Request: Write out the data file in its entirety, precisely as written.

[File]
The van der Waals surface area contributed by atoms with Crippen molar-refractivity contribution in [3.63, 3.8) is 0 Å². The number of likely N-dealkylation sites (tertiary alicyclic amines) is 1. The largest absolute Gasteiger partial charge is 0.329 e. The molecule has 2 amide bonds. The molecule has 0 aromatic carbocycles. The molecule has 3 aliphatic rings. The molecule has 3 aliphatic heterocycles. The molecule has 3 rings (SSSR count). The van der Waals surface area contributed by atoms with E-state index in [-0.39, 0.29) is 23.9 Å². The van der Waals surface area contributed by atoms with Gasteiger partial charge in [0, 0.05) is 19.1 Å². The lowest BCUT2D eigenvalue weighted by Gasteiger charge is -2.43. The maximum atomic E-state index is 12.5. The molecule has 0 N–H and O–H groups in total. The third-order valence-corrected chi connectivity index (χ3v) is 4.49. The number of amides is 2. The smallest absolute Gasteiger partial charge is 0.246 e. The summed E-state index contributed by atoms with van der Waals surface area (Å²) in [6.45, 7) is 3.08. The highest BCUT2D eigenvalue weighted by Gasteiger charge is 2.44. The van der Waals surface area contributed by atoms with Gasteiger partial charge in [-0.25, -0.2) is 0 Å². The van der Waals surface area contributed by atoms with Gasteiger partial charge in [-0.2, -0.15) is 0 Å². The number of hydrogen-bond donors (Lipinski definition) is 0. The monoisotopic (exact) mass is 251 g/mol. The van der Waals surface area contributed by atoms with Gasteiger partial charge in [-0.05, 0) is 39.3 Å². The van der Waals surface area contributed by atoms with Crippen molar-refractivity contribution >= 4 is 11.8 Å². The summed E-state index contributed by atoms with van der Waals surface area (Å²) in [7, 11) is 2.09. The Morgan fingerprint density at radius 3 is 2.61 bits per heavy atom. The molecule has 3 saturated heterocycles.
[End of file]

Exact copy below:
The van der Waals surface area contributed by atoms with Crippen molar-refractivity contribution in [3.63, 3.8) is 0 Å². The number of likely N-dealkylation sites (tertiary alicyclic amines) is 1. The largest absolute Gasteiger partial charge is 0.329 e. The molecule has 2 amide bonds. The molecule has 0 aromatic carbocycles. The molecule has 3 aliphatic rings. The molecule has 3 aliphatic heterocycles. The molecule has 3 rings (SSSR count). The van der Waals surface area contributed by atoms with E-state index in [-0.39, 0.29) is 23.9 Å². The van der Waals surface area contributed by atoms with Gasteiger partial charge in [0, 0.05) is 19.1 Å². The lowest BCUT2D eigenvalue weighted by Gasteiger charge is -2.43. The maximum atomic E-state index is 12.5. The molecule has 0 N–H and O–H groups in total. The third-order valence-corrected chi connectivity index (χ3v) is 4.49. The number of amides is 2. The smallest absolute Gasteiger partial charge is 0.246 e. The summed E-state index contributed by atoms with van der Waals surface area (Å²) in [6.45, 7) is 3.08. The highest BCUT2D eigenvalue weighted by Gasteiger charge is 2.44. The van der Waals surface area contributed by atoms with Gasteiger partial charge in [-0.25, -0.2) is 0 Å². The van der Waals surface area contributed by atoms with Gasteiger partial charge in [-0.2, -0.15) is 0 Å². The number of hydrogen-bond donors (Lipinski definition) is 0. The monoisotopic (exact) mass is 251 g/mol. The van der Waals surface area contributed by atoms with Gasteiger partial charge in [-0.05, 0) is 39.3 Å². The van der Waals surface area contributed by atoms with Crippen molar-refractivity contribution >= 4 is 11.8 Å². The summed E-state index contributed by atoms with van der Waals surface area (Å²) in [7, 11) is 2.09. The Morgan fingerprint density at radius 3 is 2.61 bits per heavy atom. The molecule has 3 saturated heterocycles.